BeehiveBy beehive.govt.nz
    2 days ago
  • Clarification of modification to wage subsidy scheme
    Minister of Finance Grant Robertson has clarified that the changes to the wage subsidy scheme announced yesterday mean that employers should be passing on the full subsidy to workers, except in the case where the person’s normal income is less than the level of the subsidy. “We still want employers ...
    BeehiveBy beehive.govt.nz
    2 days ago
  • Face masks flowing to DHBs
    Medical face masks from the national reserve supply are now being distributed to District Health Boards, while at the same time local production is being ramped up. Yesterday more than 640,000 masks were sent to DHBS – that is an immediate two week supply, with more to follow in coming ...
    BeehiveBy beehive.govt.nz
    3 days ago
  • COVID-19: Further steps to protect New Zealanders’ jobs
    The Government has made modifications to the wage subsidy scheme to ensure people don’t lose their jobs during the national lockdown. These changes will soften the impact of COVID-19 on workers, families and businesses, and position them to exit the lockdown and look to recovery, Finance Minister Grant Robertson says. ...
    BeehiveBy beehive.govt.nz
    3 days ago
  • Tax relief for Mycoplasma Bovis farmers
    Farmers whose herds were culled in response to the outbreak of Mycoplasma bovis will be able to minimise the tax treatment of their income in some circumstances. Revenue Minister Stuart Nash says Cabinet has agreed to change the law. It means farmers may be eligible to spread their income over ...
    BeehiveBy beehive.govt.nz
    3 days ago
  • $27 million for NGOs and community groups to continue providing essential services
    A $27 million dollar package, effective immediately, is being provided to social sector services and community groups to ensure they can continue to provide essential support to communities as we stay at home as a nation to stop the spread of COVID-19, Minister for Social Development Carmel Sepuloni announced. “At ...
    BeehiveBy beehive.govt.nz
    4 days ago
  • Statement on guilty plea of March 15 terrorist
    “The guilty plea today will provide some relief to the many people whose lives were shattered by what happened on March 15,” Prime Minister Jacinda Ardern said. “These guilty pleas and conviction bring accountability for what happened and also save the families who lost loved ones, those who were injured, ...
    BeehiveBy beehive.govt.nz
    4 days ago
  • COVID-19 updates
    The Prime Minister is holding daily press conferences to update New Zealanders on the Government's response to COVID-19. Links to videos and transcripts of these updates below. These transcripts also include All of Government press conferences led by Director Ministry of Health's Director-General of Health Dr Ashley Bloomfield. 25 March: Live update from the Prime ...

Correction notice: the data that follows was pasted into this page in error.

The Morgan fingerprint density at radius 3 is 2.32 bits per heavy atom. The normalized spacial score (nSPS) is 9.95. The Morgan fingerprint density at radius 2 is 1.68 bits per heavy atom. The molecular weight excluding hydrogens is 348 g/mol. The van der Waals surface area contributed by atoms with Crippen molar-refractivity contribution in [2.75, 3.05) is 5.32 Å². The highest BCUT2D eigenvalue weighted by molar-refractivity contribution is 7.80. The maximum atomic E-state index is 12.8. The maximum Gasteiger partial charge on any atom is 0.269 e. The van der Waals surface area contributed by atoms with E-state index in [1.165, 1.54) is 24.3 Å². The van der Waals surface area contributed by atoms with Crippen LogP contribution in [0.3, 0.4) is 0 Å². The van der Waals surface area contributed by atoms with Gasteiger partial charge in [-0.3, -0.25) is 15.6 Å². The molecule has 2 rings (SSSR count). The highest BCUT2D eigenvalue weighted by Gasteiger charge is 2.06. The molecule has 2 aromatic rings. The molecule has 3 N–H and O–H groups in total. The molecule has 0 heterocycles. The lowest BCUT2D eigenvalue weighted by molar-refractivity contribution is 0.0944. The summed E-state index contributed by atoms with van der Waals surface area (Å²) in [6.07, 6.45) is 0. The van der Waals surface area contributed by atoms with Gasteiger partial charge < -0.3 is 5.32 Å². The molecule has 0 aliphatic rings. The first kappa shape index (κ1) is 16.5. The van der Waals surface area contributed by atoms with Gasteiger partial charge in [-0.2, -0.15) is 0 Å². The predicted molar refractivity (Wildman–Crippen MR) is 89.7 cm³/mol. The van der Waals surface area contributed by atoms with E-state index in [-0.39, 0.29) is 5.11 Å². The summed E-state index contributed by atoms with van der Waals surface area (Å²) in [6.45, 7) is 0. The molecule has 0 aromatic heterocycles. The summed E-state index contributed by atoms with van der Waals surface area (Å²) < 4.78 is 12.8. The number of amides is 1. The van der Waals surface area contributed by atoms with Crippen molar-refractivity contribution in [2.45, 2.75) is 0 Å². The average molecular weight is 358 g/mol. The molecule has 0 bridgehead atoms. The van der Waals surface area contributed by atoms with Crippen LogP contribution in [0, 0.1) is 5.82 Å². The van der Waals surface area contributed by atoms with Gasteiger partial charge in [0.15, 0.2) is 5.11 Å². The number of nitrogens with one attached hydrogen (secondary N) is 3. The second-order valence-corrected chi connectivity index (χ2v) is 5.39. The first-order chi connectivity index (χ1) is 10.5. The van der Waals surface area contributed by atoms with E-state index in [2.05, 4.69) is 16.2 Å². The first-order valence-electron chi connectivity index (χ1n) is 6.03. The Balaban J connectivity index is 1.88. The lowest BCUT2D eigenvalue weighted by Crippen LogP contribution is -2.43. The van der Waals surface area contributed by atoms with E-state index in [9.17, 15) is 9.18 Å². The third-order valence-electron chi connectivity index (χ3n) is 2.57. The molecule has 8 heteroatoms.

BeehiveBy beehive.govt.nz
    4 days ago
  • Police numbers break through 10,000 mark
    Frontline Police numbers have broken through the 10,000 mark for the first time in history as officers step forward to keep the community safe during the COVID19 lockdown. “Two Police graduations in Auckland and Wellington in the past week have been conducted in unprecedented circumstances,” Police Minister Stuart Nash said. ...
    BeehiveBy beehive.govt.nz
    4 days ago
  • Urgent tax measures for economic recovery
    Urgent legislation has been passed to support the package of economic and social measures needed to recover from the impact of the coronavirus outbreak. “The COVID-19 Response (Taxation and Social Assistance Urgent Measures) Bill will cushion New Zealanders from the worst economic impacts of the COVID-19 outbreak,” said Revenue Minister ...
    BeehiveBy beehive.govt.nz
    5 days ago
  • Further support for farmers and growers as drought persists
    From tomorrow, Government support for farmers and growers affected by drought will be expanded and extended across the country, with access to Rural Assistance Payments (RAPS) available throughout the North Island, parts of the South Island and the Chatham Islands, Social Development Minister Carmel Sepuloni announced. “These challenging conditions have ...
    BeehiveBy beehive.govt.nz
    5 days ago
  • COVID-19: Temporary changes to Education Act
    Parliament has passed amendments to legislation that give the Secretary of Education stronger powers to act in the fight to limit the spread of COVID-19, Education Minister Chris Hipkins said today. “They are part of a suite of changes passed under the COVID-19 Response (Urgent Management Measures) Legislation Bill,” Chris ...
    BeehiveBy beehive.govt.nz
    5 days ago
  • Canada, Australia, Chile, Brunei and Myanmar join NZ and Singapore in committing to keeping supply a...
    Canada, Australia, Chile, Brunei and Myanmar have joined forces with New Zealand and Singapore by committing to keep supply chains open and remove any existing trade restrictive measures on essential goods, especially medical supplies, in the face of the Covid-19 crisis.  Trade and Export Growth Minister David Parker today welcomed ...
    BeehiveBy beehive.govt.nz
    5 days ago
  • COVID-19: Rent increase freeze and more protection for tenants
    Immediate freeze on rent increases Tenancies will not be terminated during the lock-down period, unless the parties agree, or in limited circumstances Tenants who had previously given notice can stay in their if they need to stay in the tenancy during the lock-down period Tenants will still be able to ...